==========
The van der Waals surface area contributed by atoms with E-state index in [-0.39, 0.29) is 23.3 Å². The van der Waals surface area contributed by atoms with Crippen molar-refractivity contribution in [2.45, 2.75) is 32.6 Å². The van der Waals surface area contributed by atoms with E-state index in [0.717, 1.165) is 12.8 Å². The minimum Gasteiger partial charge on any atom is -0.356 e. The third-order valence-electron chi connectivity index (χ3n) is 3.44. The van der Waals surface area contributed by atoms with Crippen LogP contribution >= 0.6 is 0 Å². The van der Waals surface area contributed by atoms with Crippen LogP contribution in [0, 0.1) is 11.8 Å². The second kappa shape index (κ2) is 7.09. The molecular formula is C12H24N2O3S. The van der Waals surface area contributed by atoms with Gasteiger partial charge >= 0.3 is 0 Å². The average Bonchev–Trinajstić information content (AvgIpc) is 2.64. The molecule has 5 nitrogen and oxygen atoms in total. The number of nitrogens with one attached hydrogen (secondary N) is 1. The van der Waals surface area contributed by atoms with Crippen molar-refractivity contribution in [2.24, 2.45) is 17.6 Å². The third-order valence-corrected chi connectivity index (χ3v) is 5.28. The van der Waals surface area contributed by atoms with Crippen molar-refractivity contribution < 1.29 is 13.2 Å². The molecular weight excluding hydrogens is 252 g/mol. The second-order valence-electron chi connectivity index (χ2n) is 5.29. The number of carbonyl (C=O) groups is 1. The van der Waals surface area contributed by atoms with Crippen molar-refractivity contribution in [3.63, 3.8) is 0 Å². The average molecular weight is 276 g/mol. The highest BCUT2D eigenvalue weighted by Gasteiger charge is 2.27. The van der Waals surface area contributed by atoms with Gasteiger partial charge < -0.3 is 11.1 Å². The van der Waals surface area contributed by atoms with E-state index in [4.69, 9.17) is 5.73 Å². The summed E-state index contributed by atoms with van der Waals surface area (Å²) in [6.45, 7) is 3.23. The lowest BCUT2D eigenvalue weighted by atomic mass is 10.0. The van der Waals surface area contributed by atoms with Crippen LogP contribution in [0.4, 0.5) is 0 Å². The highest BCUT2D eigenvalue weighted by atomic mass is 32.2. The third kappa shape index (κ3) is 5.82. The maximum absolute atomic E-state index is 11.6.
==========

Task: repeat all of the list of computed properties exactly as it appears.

The van der Waals surface area contributed by atoms with E-state index in [-0.39, 0.29) is 23.3 Å². The van der Waals surface area contributed by atoms with Crippen molar-refractivity contribution in [2.45, 2.75) is 32.6 Å². The van der Waals surface area contributed by atoms with E-state index in [0.717, 1.165) is 12.8 Å². The minimum Gasteiger partial charge on any atom is -0.356 e. The third-order valence-electron chi connectivity index (χ3n) is 3.44. The van der Waals surface area contributed by atoms with Crippen LogP contribution >= 0.6 is 0 Å². The van der Waals surface area contributed by atoms with Crippen LogP contribution in [0, 0.1) is 11.8 Å². The second kappa shape index (κ2) is 7.09. The molecular formula is C12H24N2O3S. The van der Waals surface area contributed by atoms with Gasteiger partial charge >= 0.3 is 0 Å². The average Bonchev–Trinajstić information content (AvgIpc) is 2.64. The molecule has 5 nitrogen and oxygen atoms in total. The number of nitrogens with one attached hydrogen (secondary N) is 1. The van der Waals surface area contributed by atoms with Crippen molar-refractivity contribution in [2.24, 2.45) is 17.6 Å². The third-order valence-corrected chi connectivity index (χ3v) is 5.28. The van der Waals surface area contributed by atoms with Crippen molar-refractivity contribution < 1.29 is 13.2 Å². The molecular weight excluding hydrogens is 252 g/mol. The second-order valence-electron chi connectivity index (χ2n) is 5.29. The number of carbonyl (C=O) groups is 1. The van der Waals surface area contributed by atoms with Crippen molar-refractivity contribution in [3.63, 3.8) is 0 Å². The average molecular weight is 276 g/mol. The highest BCUT2D eigenvalue weighted by Gasteiger charge is 2.27. The van der Waals surface area contributed by atoms with Gasteiger partial charge < -0.3 is 11.1 Å². The van der Waals surface area contributed by atoms with E-state index in [4.69, 9.17) is 5.73 Å². The summed E-state index contributed by atoms with van der Waals surface area (Å²) in [6.45, 7) is 3.23. The lowest BCUT2D eigenvalue weighted by atomic mass is 10.0. The van der Waals surface area contributed by atoms with Crippen LogP contribution in [0.4, 0.5) is 0 Å². The highest BCUT2D eigenvalue weighted by atomic mass is 32.2. The third kappa shape index (κ3) is 5.82. The maximum absolute atomic E-state index is 11.6.